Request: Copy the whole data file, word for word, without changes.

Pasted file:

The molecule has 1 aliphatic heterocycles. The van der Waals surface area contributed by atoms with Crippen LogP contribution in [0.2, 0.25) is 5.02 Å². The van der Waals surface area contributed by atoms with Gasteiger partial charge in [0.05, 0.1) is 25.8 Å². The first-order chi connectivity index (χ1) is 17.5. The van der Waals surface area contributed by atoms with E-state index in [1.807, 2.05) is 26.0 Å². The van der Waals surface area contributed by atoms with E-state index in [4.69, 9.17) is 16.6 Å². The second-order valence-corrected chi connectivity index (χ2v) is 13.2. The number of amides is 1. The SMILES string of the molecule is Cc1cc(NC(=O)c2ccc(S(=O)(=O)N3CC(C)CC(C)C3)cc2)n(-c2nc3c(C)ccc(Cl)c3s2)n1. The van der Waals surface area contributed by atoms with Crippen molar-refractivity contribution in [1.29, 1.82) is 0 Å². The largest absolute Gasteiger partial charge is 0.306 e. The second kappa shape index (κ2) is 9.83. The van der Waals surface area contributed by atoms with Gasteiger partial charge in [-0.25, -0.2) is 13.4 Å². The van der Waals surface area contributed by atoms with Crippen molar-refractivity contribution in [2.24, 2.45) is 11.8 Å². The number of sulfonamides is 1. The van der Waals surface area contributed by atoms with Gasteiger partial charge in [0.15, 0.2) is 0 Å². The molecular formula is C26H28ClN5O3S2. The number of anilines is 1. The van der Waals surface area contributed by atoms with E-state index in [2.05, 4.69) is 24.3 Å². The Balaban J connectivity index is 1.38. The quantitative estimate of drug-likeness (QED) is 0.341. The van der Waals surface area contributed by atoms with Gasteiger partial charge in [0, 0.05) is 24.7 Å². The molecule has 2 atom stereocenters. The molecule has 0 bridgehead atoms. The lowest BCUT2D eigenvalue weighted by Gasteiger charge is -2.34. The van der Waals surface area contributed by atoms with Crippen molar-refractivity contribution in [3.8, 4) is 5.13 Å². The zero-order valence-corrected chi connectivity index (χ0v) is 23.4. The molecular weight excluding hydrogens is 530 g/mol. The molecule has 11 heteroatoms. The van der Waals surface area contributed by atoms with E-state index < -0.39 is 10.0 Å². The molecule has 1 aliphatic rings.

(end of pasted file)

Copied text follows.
The molecule has 1 aliphatic heterocycles. The van der Waals surface area contributed by atoms with Crippen LogP contribution in [0.2, 0.25) is 5.02 Å². The van der Waals surface area contributed by atoms with Gasteiger partial charge in [0.05, 0.1) is 25.8 Å². The first-order chi connectivity index (χ1) is 17.5. The van der Waals surface area contributed by atoms with E-state index in [1.807, 2.05) is 26.0 Å². The van der Waals surface area contributed by atoms with E-state index in [4.69, 9.17) is 16.6 Å². The second-order valence-corrected chi connectivity index (χ2v) is 13.2. The number of amides is 1. The SMILES string of the molecule is Cc1cc(NC(=O)c2ccc(S(=O)(=O)N3CC(C)CC(C)C3)cc2)n(-c2nc3c(C)ccc(Cl)c3s2)n1. The van der Waals surface area contributed by atoms with Crippen molar-refractivity contribution in [1.29, 1.82) is 0 Å². The largest absolute Gasteiger partial charge is 0.306 e. The second kappa shape index (κ2) is 9.83. The van der Waals surface area contributed by atoms with Gasteiger partial charge in [-0.25, -0.2) is 13.4 Å². The van der Waals surface area contributed by atoms with Crippen molar-refractivity contribution in [2.24, 2.45) is 11.8 Å². The number of sulfonamides is 1. The van der Waals surface area contributed by atoms with Gasteiger partial charge in [0.15, 0.2) is 0 Å². The molecular formula is C26H28ClN5O3S2. The number of anilines is 1. The van der Waals surface area contributed by atoms with E-state index in [2.05, 4.69) is 24.3 Å². The Balaban J connectivity index is 1.38. The quantitative estimate of drug-likeness (QED) is 0.341. The van der Waals surface area contributed by atoms with Gasteiger partial charge in [0, 0.05) is 24.7 Å². The molecule has 2 atom stereocenters. The molecule has 0 bridgehead atoms. The lowest BCUT2D eigenvalue weighted by Gasteiger charge is -2.34. The van der Waals surface area contributed by atoms with Crippen molar-refractivity contribution in [3.8, 4) is 5.13 Å². The zero-order valence-corrected chi connectivity index (χ0v) is 23.4. The molecular weight excluding hydrogens is 530 g/mol. The molecule has 11 heteroatoms. The van der Waals surface area contributed by atoms with E-state index < -0.39 is 10.0 Å². The molecule has 1 aliphatic rings.